There have been thousands of London pub philosophers down the years – don’t we know it – but very few of our great thinkers sit in the Pantheon with Locke, Paine, Burke, Smith et al. One such is Jeremy Bentham.
Bentham was born in Spitalfields in 1748. A child prodigy, he was reading Latin by the age of four. He went up to Oxford at 12, completing his Master’s degree in 1766. Although called to the Bar, he never practised the Law. He spent the remainder of his long life philosophising about the best ways for man to govern man and hundreds or other topics which included sexuality, animal welfare, economics, prison government, education. But his primary concern was jurisprudence and how it related to constitutions, the application of the law and in particular the codifying of all of this. The platform for his thinking was Utilitarianism – the greatest happiness for the greatest number – the theories of which heavily influenced other thinkers and political theorists at home and abroad, not least John Stuart Mill.
Bentham was without question eccentric, and would be considered so today. He was a keen jogger, for example, over a century before that dubious pastime became mainstream. But only because it saved him time. One of his zany ideas was rather than to be buried, to have his remains preserved as what he called an Auto-icon. His wishes were fulfilled, so you can visit Jeremy Bentham today in a wooden cabinet at University of London (see below). But it was thought that his mummified head would be too disturbing for viewers, so it was replaced with a wax model. The original still exists. You can see it in this video clip about five minutes in.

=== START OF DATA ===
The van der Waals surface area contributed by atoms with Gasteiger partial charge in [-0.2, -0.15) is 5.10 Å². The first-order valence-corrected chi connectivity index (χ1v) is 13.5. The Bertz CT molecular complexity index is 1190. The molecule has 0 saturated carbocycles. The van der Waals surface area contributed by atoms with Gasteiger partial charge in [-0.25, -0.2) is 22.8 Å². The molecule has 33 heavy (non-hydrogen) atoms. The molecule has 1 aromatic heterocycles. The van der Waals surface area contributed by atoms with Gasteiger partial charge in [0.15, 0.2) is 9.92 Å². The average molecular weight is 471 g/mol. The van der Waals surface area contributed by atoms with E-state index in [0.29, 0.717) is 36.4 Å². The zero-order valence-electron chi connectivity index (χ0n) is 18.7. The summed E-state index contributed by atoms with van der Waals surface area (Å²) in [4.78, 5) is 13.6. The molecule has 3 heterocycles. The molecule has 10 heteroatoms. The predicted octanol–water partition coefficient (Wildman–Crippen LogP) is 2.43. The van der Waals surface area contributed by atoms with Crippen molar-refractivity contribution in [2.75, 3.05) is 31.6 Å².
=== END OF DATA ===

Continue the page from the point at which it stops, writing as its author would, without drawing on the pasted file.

The problem for Bentham scholars is that his output was prodigious: he would typically produce a dozen pages of writing every single day. A fraction of these have even been been looked at, let alone studied. The Bentham Project was set up 50 years ago to transcribe these with a view to publishing the complete works of Bentham in about 70 volumes. So far, 28 volumes have been published. So you can see that the exercise was shaping up to take a very long time indeed.
The solution is Transcribe Bentham, launched in October of last year. This is effectively a collaborative project whereby members of the public can muck in. The way it works is that the Bentham Project photographs all the manuscripts which participants can download and transcribe at home. The resulting documents are checked, corrected, locked and archived for publication. So far, thousands of volunteers from around the world have signed up and excellent progress is being made. But Transcribe Bentham are very keen to recruit more, so if you fancy it, do check out the web site and join in this worthy enterprise.
Bentham in the Community is part of the project’s programme of direct public engagement. Transcribe Bentham are holding three events this month: two are seminars and the other is a “Bentham walk”, exploring the parts of London that were Bentham’s stomping ground. The first seminar was last night, where I was privileged to share a platform with Professor Philip Schofield and Dr Valerie Wallace from the Bentham Project, along with the excellent Lucy Inglis, renowned Georgian London expert. It was an excellent evening, which included a visit to the Auto-icon and ended appropriately at the Jeremy Bentham pub.
I would strongly recommend that you go to the second seminar this coming Monday 16th May and the Bentham walk on 23 May. I shall definitely be attending the latter. Details are here. The events are free, but you need to book.